A student writes: “You always say, ‘let the music tell you where it wants to go’ but when I try to do this nothing comes. What to do?”
This is an excellent question because it really cuts to the core of my whole teaching philosophy, which is -never force or try and “will” music into being. Instead, let it come of its own accord. To illustrate this, I’ll share with you my own process with “coming up” with material.
Usually, I never have problems with the first 8-bars of music – sometimes called the (A) section. But once this section is down, so to speak, the rest of the music (if there is more to come) is usually more difficult for me.
I know from experience that if I try and force the music to move forward, I may get somewhere, but this music will usually sound stilted or lifeless. At this point, I can do one of two things… I can walk away and hope for fresh inspiration at a later time, or I can begin improvising without worrying or wondering about “more” music to come. I know there is a school of thought that suggests you plunge forward and “make it happen.” This can work and does work to get a product out there. The problem with this approach is what I mentioned previously. When your ego is
involved in the creation process, your creation will be exactly that – ego centered.
When it comes from the source or spirit, you get a music that has that X factor. That indefinable quality that you can hear but quite can’t put your finger on. It really all comes down to process or product. Do you want a nice, neat product that can be admired by friends and family? Then it doesn’t matter how you create music. But if you want a music that comes from a deeper place, don’t force … allow.
Composing Music – How To Compose A Theme and Variations for Piano
Recently, I posted a lesson where I show students how to compose a theme and variations for piano. Now, most composers today do not compose using this musical form. That’s not to say it isn’t still used, but … it can sound antiquated if certain harmonies and sounds are used.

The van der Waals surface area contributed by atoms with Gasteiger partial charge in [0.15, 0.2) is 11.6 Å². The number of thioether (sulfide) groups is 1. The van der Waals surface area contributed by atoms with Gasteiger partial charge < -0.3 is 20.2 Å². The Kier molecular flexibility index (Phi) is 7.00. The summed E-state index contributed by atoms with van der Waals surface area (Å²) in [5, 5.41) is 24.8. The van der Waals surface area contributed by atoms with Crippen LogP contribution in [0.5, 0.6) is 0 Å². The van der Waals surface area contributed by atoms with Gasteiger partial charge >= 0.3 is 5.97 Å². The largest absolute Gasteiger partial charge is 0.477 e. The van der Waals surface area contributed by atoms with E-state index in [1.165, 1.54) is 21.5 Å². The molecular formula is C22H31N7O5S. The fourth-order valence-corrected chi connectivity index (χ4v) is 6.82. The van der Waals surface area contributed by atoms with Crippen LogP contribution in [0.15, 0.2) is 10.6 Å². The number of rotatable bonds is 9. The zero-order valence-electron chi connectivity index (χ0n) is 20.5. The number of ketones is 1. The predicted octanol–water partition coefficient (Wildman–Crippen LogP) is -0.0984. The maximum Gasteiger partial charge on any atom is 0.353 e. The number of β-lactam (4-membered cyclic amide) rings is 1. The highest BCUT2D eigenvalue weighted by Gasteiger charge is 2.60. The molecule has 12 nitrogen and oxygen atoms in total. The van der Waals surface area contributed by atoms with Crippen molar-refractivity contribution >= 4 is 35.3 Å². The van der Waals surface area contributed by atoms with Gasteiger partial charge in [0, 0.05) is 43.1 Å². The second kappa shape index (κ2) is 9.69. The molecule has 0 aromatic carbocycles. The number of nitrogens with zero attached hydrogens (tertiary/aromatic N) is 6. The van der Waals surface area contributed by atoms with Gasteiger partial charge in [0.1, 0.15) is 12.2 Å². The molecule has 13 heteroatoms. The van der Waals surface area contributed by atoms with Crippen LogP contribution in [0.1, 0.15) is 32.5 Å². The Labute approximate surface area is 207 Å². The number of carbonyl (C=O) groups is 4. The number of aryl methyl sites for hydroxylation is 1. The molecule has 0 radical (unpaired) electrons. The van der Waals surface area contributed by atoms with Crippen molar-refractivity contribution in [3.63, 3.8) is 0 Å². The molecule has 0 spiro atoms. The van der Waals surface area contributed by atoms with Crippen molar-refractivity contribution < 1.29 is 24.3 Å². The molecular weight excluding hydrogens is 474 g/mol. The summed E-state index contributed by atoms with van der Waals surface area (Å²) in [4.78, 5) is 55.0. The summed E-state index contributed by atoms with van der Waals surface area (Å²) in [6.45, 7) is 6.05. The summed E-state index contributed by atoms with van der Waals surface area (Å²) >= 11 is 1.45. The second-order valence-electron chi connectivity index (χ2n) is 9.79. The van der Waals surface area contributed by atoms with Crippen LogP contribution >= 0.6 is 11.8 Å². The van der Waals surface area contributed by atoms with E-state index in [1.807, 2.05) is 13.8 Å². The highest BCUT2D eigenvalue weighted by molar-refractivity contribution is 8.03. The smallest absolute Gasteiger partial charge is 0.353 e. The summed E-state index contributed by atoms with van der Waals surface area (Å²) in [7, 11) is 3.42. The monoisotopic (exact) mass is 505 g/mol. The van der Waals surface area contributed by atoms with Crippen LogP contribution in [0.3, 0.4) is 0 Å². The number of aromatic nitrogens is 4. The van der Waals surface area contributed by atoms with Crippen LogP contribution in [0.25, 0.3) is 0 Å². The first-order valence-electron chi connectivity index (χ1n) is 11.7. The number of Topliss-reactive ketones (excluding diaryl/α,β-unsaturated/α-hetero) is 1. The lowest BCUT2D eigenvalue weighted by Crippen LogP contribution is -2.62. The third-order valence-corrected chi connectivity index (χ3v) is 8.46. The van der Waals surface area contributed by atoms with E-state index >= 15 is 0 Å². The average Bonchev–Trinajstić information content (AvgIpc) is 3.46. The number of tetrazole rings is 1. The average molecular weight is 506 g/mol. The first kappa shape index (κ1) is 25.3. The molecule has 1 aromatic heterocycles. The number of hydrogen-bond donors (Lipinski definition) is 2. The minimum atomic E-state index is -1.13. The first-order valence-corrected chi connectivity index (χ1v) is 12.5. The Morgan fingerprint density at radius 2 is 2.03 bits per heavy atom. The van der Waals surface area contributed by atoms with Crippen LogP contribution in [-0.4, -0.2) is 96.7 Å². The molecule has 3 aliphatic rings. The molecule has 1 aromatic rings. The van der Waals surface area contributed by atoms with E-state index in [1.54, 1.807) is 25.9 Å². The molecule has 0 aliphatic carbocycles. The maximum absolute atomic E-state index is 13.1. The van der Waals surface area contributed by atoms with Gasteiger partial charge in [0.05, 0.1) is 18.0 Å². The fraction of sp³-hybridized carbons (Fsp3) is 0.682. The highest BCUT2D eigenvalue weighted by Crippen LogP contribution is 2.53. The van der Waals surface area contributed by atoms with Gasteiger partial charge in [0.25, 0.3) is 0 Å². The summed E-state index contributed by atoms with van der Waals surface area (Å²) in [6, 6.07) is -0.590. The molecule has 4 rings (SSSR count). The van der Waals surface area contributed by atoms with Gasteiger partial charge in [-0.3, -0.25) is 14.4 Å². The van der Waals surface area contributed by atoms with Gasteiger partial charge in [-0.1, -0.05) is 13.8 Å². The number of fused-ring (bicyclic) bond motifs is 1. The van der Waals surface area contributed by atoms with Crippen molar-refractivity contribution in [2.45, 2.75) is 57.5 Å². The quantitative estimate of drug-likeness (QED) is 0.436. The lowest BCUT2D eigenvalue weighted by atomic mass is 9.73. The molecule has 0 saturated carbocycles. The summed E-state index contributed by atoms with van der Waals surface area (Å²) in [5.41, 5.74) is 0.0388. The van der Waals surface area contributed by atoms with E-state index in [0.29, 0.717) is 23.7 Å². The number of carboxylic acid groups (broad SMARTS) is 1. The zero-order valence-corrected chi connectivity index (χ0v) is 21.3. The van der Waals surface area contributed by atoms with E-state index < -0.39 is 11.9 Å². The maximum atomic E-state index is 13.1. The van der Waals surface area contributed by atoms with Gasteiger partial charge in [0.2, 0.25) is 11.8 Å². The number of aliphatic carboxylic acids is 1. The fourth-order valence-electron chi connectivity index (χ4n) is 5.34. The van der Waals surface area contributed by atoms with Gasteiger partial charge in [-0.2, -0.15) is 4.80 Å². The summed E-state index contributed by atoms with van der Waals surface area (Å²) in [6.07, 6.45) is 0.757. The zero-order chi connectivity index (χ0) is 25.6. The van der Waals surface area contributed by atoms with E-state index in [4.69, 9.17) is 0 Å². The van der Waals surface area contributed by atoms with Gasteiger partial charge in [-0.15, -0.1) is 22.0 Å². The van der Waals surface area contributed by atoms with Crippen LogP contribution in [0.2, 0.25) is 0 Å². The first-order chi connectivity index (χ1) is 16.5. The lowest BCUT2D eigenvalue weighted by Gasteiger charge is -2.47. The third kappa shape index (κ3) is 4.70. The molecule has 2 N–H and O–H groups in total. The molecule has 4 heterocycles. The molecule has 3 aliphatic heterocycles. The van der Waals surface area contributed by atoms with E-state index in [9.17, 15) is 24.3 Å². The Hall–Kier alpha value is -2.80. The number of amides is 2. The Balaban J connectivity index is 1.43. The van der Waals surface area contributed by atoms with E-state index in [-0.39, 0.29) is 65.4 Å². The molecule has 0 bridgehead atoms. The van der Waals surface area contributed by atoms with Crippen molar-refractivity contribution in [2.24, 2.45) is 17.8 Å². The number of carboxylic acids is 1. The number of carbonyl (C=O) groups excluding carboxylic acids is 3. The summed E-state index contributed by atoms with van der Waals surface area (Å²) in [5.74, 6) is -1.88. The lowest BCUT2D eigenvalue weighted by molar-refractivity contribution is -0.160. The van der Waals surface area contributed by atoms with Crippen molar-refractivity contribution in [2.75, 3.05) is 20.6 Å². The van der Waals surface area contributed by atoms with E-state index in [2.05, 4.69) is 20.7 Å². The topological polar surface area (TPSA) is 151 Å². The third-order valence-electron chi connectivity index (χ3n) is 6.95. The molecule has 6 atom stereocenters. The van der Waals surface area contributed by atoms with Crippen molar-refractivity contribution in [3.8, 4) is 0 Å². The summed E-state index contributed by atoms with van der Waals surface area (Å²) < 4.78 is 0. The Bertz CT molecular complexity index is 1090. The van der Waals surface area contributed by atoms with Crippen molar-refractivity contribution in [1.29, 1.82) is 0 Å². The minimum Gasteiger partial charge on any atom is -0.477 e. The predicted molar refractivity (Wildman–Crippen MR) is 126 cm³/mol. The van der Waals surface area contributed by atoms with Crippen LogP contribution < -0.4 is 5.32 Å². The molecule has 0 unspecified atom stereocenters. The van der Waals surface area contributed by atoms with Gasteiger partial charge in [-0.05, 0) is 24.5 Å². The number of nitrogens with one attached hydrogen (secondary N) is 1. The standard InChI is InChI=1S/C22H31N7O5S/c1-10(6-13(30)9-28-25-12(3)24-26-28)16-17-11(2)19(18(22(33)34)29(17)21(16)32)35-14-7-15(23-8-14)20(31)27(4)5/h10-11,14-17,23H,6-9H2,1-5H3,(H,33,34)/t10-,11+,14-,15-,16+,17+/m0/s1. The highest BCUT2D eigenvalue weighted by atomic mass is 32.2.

For example, in the lesson, “August Reflections,” I use the A harmonic minor scale and three chords from that scale to create a theme with three variations. This particular sound has been used for quite a while. I chose it because it does sound familiar, and some students wanted to learn something using a minor sounding scale. Notice that the theme itself is quite simple. It consists of two 8-bar phrases that can be called A and B sections. The two sections are played through and then the first variation begins. It consists of broken chords in the left hand.
The second variation is a simple crossover pattern using the same chords -only this time, it’s spread out. This gives the necessary contrast without breaking the “mood” of the piece. The last variation is a play on the melody itself. I think I’m using eighth or sixteenth notes here, as I just play around with breaking up the melody.
Finally, we return to the theme and there you have it… a complete piece of music using the theme and variations technique. A complete step by step breakdown of this lesson is available to course members.
Composing Using Chord Charts
A chord chart is a navigation tool. It’s a way for the composer to chart out musical phrases and notate where chord changes occur. It can be anywhere from 2-bars to 200 bars or more, depending on how long the composition is or how many bars it takes to notate a musical idea.